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Alice Bellagamba, Sandra E. Greene, and Martin A. Klein, eds. The Bitter Legacy: African Slavery Past and Present. Princeton, N.J.: Markus Weiner Publishers, 2013. vi + 221.pp. Tables. Illustrations. Introduction. Glossary. About the Contributors. $88.95. Cloth. $26.95. Paper. ISBN: 978-1558765504.

The Bitter Legacy: African Slavery Past and Present is an edited volume on the subject of slavery in western Africa during the nineteenth century as well as [End Page 255] its legacy in the present day. Histories of slavery have often focused on the western Atlantic world and less often on slavery within Africa. The long-term impact of the slave trade on people’s identities and memories within Africa is also hardly examined in the scholarship, although, as these essays deftly illustrate, it continues to be critically important in day-to-day life even in the twenty-first century. This book, therefore, written by three well-published historians with deep knowledge of and research experience on slavery in western Africa, is an important resource for students in any course focused on the history of slavery in general.

Within Africa, slavery had serious economic, social, and political outcomes for both the enslaved and the enslavers. Collectively, the nine essays in this volume demonstrate that slavery is an enduring institution, both literally and figuratively. As the editors state in the introduction, “In spite of legal abolition, in many parts of contemporary Africa, there are people who are still called slaves in the local languages. In some cases, particularly in desert areas, this slavery is not metaphoric or historical, but quite real. People are owned and can be sold…” (2). Even where slavery does not exist, people still struggle with the enduring social stigma and de facto slave status accorded to former slaves. Zillah Eisenstein’s term “afterlife of slavery” (“Toward an Abolitionist Feminism,” The Feminist Wire, www.thefeministwire.com, May 15, 2015) applies aptly to these examples from western Africa, where slavery left a bitter legacy that binds present-day generations to enslaved ancestors. Although many people on the African continent and elsewhere prefer to ignore the existence of slavery in Africa after the practice was abolished in the rest of the Atlantic world, narratives and memories of slavery continue to have a powerful influence.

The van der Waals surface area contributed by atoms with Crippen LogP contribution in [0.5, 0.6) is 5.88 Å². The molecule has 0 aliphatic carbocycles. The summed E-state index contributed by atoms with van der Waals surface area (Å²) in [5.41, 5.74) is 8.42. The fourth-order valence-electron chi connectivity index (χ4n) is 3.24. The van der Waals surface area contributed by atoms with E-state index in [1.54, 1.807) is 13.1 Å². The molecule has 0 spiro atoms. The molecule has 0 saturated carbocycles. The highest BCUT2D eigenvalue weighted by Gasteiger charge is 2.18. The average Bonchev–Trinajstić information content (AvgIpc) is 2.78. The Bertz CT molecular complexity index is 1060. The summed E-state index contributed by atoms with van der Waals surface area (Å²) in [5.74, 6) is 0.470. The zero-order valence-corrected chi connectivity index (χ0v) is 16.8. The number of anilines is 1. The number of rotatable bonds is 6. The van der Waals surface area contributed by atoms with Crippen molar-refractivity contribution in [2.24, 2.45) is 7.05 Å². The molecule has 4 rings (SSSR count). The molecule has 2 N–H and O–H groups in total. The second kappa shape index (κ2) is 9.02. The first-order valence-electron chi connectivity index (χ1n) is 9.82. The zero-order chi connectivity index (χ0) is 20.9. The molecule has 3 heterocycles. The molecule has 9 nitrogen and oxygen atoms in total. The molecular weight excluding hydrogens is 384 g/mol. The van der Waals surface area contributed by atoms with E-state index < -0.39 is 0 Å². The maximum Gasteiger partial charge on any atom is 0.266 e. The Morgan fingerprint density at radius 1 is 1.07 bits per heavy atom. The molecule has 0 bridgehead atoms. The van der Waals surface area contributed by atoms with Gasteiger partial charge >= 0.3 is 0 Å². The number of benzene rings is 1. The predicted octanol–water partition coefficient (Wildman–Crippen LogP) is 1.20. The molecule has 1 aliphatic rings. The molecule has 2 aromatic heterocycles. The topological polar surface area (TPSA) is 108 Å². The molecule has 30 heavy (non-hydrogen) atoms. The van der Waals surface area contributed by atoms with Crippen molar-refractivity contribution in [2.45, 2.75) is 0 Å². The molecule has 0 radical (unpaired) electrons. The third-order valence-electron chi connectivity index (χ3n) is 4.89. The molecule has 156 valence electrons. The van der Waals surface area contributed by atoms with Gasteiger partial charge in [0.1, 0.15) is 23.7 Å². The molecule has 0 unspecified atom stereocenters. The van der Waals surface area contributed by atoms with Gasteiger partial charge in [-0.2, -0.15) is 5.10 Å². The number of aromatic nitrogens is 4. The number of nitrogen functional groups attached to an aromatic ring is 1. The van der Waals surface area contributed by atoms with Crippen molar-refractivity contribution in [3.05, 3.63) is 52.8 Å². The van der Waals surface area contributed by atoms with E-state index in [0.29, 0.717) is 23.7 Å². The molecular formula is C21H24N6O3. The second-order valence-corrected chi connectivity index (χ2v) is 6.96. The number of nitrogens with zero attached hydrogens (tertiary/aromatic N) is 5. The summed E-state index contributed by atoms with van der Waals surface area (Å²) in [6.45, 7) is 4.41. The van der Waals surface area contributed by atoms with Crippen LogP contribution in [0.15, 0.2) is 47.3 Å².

The authors in this volume turned to a variety of sources, mostly from British and French archives, to access the testimony of the marginal and stigmatized social classes living in the “afterlife of slavery”: songs, dances, proverbs, Islamic manumission documents, shrines, folktales, witchcraft narratives, memories passed down through generations, and even silences on the part of slave descendants who wish to avoid the subject of their genealogy. The editors recognize the challenges presented by these types of sources; for example, the fact that memory is selective means that recollections are filtered through individual subjectivity and also through social and cultural constructs. Written sources from the colonial period are sparse because the colonial powers kept little documentation about the practice and enforced antislavery laws only weakly. Instead, they colluded with the African political elites who controlled and perpetuated slavery as an important labor institution.

The regions and ethnicities covered include Borgu of northern Benin, northern Igbo, Central Malian Fulbe, Aro in the Bight of Biafra, Bamilike of Cameroon, the Bulsa of Ghana, the Mami Tchamba shrines along the Slave Coast Togo, The Gambia, and Futa Toro in northern Senegal. Two of the most intriguing case studies are presented in chapter 6, which provides the first-person accounts of two men captured at a very young age in the [End Page 256] early twentieth century and transported from Cameroon to Spanish Guinea (Fernando Po). These two cases are particularly compelling for the insights they provide into both the isolating and dehumanizing condition of slavery and the resiliency of those who managed to build lives for themselves after emancipation. Chapter 8 discusses the subject of African vodun, a liberating belief system constructed by slaves, while chapter 9 delves into the contradictions and complexities of Islamic belief in regard to slavery. All of the chapters reveal the extent to which African societies, even in the postindependence era of constitutional democracy, are...

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Additional Information

ISSN
1555-2462
Print ISSN
0002-0206
Pages
pp. 255-257
Launched on MUSE
2015-12-07
Open Access
No
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